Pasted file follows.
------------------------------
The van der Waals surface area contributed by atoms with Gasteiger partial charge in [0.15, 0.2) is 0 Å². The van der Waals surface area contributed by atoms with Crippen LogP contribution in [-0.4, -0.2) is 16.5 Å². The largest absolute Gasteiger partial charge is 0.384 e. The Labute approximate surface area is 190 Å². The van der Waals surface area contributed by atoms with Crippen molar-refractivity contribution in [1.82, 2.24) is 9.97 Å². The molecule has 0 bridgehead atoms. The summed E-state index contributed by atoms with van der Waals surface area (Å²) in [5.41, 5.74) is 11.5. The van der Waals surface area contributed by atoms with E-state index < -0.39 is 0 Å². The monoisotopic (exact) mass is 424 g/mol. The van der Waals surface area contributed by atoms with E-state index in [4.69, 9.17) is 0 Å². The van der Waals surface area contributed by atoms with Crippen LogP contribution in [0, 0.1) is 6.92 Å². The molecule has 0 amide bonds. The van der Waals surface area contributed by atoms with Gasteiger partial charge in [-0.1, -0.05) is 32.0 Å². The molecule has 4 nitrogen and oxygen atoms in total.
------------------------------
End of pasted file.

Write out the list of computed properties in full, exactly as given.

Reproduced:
The van der Waals surface area contributed by atoms with Gasteiger partial charge in [0.15, 0.2) is 0 Å². The van der Waals surface area contributed by atoms with Crippen LogP contribution in [-0.4, -0.2) is 16.5 Å². The largest absolute Gasteiger partial charge is 0.384 e. The Labute approximate surface area is 190 Å². The van der Waals surface area contributed by atoms with Crippen molar-refractivity contribution in [1.82, 2.24) is 9.97 Å². The molecule has 0 bridgehead atoms. The summed E-state index contributed by atoms with van der Waals surface area (Å²) in [5.41, 5.74) is 11.5. The van der Waals surface area contributed by atoms with E-state index < -0.39 is 0 Å². The monoisotopic (exact) mass is 424 g/mol. The van der Waals surface area contributed by atoms with E-state index in [4.69, 9.17) is 0 Å². The van der Waals surface area contributed by atoms with Crippen LogP contribution in [0, 0.1) is 6.92 Å². The molecule has 0 amide bonds. The van der Waals surface area contributed by atoms with Gasteiger partial charge in [-0.1, -0.05) is 32.0 Å². The molecule has 4 nitrogen and oxygen atoms in total.